All I Want for Christmas Is for More Seniors to Live Safely at Home

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We live in a world with self-driving cars, where we can ask our phones to play our favorite tunes, and order eggnog delivered to our front door.

Surely, we can make sure our elders are living their best lives possible, too. That they can choose where they live, that housing is affordable, that they can access fresh produce from nearby grocery stores, and that transportation is available for those who no longer drive.

Making moves to support home care for Indiana seniors

I’m honored to be working in collaboration with Indiana’s Family and Social Services Administration (FSSA) as a stakeholder to move Medicaid Home and Community-Based Waiver services to a managed care model in 2024. One of the overarching objectives of FSSA is to ensure more Medicaid funds are spent on home-based care for seniors, so more who want to age at home have the option to do so.

Although seniors overwhelmingly say they want to age in place, Medicaid spends more than 80 percent of public long-term care funds on institutional care, leaving less than 20 percent for at-home care. The system is out of balance. I’d love to click my heels three times and make all our wishes come true, but it’s not going to be that simple.

We must find solutions for two big challenges.

  1. We need more home health workers, including skilled nursing and aids who can help seniors and people with disabilities with everything from household tasks to personal hygiene.
  2. We also have a serious lack of affordable, senior housing throughout central Indiana.

Indiana: a place where all flourish

In my dream world, I envision more mixed-use communities for people 60 and older. These would include one-level homes sold at market rate and equally nice homes sold at subsidized rates. There would be homes or apartments for rent. The community would have walking trails, a grocery and a pharmacy. A community center could offer fitness equipment and classes, wellness activities and social events, where people of different social, economic and cultural backgrounds could come together and learn from one another. A shuttle would help those without transportation get to doctor’s offices, to houses of worship and other businesses. Home health aides would help those who need an extra hand, and healthy meals would be delivered to those who need them.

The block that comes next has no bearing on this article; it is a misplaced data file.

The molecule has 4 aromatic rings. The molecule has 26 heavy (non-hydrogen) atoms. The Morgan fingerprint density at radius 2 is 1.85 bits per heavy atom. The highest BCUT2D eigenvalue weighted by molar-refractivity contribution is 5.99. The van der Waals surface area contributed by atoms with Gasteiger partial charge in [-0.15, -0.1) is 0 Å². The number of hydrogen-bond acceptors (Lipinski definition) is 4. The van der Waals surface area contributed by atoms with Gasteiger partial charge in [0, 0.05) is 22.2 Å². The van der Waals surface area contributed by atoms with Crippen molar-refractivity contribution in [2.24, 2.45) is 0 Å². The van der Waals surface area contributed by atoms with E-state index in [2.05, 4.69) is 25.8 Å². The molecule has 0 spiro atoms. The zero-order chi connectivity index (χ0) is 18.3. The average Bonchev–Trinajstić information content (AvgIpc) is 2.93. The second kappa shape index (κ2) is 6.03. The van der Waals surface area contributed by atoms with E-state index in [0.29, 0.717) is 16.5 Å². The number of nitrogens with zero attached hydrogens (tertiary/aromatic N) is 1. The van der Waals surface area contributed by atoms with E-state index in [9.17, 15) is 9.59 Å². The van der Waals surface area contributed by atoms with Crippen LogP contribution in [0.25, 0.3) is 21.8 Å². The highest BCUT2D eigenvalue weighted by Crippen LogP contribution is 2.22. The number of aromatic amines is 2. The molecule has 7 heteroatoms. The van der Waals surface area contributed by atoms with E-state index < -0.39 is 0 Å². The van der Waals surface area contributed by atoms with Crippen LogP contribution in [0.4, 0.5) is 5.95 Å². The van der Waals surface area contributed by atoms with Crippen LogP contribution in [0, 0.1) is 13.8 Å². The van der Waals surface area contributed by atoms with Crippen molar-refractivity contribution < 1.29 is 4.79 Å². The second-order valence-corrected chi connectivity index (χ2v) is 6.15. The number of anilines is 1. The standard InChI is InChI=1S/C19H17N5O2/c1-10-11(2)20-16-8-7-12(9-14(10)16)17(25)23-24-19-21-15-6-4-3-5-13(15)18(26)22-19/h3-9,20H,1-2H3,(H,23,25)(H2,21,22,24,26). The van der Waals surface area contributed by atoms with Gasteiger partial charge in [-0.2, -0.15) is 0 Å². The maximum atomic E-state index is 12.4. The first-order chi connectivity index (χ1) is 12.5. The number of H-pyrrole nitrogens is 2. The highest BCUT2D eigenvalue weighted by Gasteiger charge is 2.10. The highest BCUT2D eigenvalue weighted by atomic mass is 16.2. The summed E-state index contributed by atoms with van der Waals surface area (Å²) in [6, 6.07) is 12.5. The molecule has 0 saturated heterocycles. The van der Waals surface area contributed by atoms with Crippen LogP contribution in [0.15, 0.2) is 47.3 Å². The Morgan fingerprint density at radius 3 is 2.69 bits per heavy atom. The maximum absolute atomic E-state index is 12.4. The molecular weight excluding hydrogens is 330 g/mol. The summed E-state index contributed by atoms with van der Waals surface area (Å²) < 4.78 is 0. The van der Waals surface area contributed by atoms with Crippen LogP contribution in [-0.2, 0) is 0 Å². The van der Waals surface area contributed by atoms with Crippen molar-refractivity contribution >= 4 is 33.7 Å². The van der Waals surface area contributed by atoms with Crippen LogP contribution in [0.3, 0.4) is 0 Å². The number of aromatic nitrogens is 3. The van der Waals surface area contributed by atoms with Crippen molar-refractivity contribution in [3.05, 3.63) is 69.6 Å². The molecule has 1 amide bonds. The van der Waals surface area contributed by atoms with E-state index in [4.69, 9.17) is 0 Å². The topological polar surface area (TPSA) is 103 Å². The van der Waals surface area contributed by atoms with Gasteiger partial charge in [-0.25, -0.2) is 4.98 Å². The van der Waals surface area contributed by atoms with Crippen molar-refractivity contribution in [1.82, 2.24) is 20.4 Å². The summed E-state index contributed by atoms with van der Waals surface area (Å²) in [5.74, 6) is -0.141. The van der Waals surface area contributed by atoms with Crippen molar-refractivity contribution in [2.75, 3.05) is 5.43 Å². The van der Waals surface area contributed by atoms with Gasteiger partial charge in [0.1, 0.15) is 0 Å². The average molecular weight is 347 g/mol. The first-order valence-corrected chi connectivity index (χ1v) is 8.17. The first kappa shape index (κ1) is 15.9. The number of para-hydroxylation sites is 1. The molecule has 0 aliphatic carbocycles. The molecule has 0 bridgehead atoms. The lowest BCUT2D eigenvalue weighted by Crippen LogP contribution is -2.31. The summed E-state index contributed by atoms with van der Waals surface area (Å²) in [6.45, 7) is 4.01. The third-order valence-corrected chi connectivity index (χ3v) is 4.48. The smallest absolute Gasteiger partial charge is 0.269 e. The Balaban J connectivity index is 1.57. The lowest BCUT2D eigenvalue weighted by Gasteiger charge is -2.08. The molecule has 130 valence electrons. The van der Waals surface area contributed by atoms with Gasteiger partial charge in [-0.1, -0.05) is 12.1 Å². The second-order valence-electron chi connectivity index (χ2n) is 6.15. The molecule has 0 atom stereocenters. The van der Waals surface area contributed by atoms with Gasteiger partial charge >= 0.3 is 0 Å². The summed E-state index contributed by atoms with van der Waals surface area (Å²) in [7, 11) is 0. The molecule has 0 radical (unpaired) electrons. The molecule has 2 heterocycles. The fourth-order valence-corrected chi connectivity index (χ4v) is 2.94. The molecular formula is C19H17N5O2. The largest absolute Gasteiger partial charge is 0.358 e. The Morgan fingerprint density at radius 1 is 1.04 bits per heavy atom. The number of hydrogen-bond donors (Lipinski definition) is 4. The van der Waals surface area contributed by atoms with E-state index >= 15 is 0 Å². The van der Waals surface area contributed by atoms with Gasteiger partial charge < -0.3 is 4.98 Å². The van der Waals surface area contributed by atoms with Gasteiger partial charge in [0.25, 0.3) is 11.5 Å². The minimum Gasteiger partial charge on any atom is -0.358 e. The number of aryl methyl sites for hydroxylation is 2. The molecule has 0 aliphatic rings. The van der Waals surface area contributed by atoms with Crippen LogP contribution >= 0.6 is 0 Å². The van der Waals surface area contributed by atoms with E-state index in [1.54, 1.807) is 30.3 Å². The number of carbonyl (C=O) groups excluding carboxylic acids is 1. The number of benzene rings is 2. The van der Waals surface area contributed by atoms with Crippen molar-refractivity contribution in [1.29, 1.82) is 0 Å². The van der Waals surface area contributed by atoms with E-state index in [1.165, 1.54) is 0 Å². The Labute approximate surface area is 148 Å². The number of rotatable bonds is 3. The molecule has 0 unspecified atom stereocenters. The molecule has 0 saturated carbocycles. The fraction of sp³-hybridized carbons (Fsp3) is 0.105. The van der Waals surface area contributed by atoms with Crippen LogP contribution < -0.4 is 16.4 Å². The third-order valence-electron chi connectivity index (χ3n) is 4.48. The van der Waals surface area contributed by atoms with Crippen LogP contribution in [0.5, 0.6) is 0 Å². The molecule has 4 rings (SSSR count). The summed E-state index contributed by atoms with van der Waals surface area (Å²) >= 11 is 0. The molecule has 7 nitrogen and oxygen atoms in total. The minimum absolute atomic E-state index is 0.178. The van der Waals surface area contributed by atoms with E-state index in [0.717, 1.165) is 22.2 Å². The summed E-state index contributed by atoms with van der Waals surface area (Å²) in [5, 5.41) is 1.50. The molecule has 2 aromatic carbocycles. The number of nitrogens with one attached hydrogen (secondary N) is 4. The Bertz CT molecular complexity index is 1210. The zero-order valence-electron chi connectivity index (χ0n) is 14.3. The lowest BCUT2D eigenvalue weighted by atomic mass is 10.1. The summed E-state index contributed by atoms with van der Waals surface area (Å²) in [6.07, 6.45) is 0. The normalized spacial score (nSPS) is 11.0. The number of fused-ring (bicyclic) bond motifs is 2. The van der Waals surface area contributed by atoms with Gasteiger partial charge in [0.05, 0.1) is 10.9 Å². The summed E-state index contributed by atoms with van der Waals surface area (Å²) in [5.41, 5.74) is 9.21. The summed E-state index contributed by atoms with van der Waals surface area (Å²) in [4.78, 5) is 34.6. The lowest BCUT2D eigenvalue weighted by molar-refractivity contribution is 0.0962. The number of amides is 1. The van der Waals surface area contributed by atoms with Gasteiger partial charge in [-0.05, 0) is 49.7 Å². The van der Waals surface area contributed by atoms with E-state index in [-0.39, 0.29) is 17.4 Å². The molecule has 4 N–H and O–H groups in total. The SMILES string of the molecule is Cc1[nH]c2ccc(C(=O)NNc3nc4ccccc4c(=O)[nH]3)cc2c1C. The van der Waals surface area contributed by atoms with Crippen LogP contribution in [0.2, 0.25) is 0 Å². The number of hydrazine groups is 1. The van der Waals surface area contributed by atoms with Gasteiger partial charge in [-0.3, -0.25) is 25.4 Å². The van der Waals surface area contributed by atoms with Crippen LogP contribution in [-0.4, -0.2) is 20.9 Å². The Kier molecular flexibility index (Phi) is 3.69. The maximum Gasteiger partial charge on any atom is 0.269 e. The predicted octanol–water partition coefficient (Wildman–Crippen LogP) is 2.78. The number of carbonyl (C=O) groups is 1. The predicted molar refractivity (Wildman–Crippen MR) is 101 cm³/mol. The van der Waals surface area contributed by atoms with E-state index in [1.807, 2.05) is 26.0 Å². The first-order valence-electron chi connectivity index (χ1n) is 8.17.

The reality is that too many people are residing in institutions, not because of physical ailments, but because they lack access to services like nutritious meals or transportation. They may also lack social supports to help them with common household tasks that you and I take for granted.

FSSA’s goal is to rebalance the Medicaid spend for home and community-based services so that 50 percent is utilized for those desirous of remaining in their own homes or communities, which is more affordable than institutional care. The average cost of institutional care in Indiana is estimated to be around $91,000 a year.

We need your involvement

I’ve been impressed with the work FSSA is doing and the collaborative conversations that are taking place with agencies like CICOA, insurance providers and other stakeholders, but we need and want more people willing to help. We need the support of state and local leaders. We need innovative people who can think creatively. We need more people willing to dream of a future in which our elders live their best lives possible.

If you want to be a part of the conversation, I want to hear from you!


CICOA President and CEO Tauhric Brown
Tauhric Brown

As President and CEO, Tauhric Brown uses his strategic vision and experience in the elderly and disability service industry to expand CICOA services and collaborative partnerships to better meet the needs of the vulnerable populations we serve. Before joining CICOA, Brown served as the chief operating officer for Senior Services, Inc. in Kalamazoo, Mich. His career started in the U.S. Army, and then he became a successful owner/operator for a multi-carrier wireless retail company. Inspired by his family and upbringing, he made the switch to the nonprofit world to fulfill his dream of improving the lives of others.


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